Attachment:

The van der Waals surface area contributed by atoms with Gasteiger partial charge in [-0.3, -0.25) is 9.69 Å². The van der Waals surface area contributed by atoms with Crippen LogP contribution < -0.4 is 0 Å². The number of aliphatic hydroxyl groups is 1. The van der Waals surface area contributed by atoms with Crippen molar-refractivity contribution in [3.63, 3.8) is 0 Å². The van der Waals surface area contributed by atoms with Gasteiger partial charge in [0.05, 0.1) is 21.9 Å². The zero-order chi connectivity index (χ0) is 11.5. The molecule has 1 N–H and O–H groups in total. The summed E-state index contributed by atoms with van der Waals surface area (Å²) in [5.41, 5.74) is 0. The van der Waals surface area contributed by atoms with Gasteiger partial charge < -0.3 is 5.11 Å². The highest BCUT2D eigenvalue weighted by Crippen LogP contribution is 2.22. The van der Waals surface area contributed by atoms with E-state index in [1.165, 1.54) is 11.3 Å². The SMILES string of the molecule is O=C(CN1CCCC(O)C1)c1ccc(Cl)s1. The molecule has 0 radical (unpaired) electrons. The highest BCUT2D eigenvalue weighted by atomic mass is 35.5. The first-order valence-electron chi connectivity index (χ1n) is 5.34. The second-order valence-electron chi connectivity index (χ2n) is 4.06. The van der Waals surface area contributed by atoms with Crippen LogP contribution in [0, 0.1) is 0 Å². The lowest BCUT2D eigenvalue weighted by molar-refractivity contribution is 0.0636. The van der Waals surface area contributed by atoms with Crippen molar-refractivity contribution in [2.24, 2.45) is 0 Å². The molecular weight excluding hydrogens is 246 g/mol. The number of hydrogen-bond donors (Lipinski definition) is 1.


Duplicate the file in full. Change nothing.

The van der Waals surface area contributed by atoms with Gasteiger partial charge in [-0.3, -0.25) is 9.69 Å². The van der Waals surface area contributed by atoms with Crippen LogP contribution < -0.4 is 0 Å². The number of aliphatic hydroxyl groups is 1. The van der Waals surface area contributed by atoms with Crippen molar-refractivity contribution in [3.63, 3.8) is 0 Å². The van der Waals surface area contributed by atoms with Gasteiger partial charge in [0.05, 0.1) is 21.9 Å². The zero-order chi connectivity index (χ0) is 11.5. The molecule has 1 N–H and O–H groups in total. The summed E-state index contributed by atoms with van der Waals surface area (Å²) in [5.41, 5.74) is 0. The van der Waals surface area contributed by atoms with Gasteiger partial charge < -0.3 is 5.11 Å². The highest BCUT2D eigenvalue weighted by Crippen LogP contribution is 2.22. The van der Waals surface area contributed by atoms with E-state index in [1.165, 1.54) is 11.3 Å². The SMILES string of the molecule is O=C(CN1CCCC(O)C1)c1ccc(Cl)s1. The molecule has 0 radical (unpaired) electrons. The highest BCUT2D eigenvalue weighted by atomic mass is 35.5. The first-order valence-electron chi connectivity index (χ1n) is 5.34. The second-order valence-electron chi connectivity index (χ2n) is 4.06. The van der Waals surface area contributed by atoms with Crippen LogP contribution in [0, 0.1) is 0 Å². The lowest BCUT2D eigenvalue weighted by molar-refractivity contribution is 0.0636. The van der Waals surface area contributed by atoms with Crippen molar-refractivity contribution in [2.24, 2.45) is 0 Å². The molecular weight excluding hydrogens is 246 g/mol. The number of hydrogen-bond donors (Lipinski definition) is 1.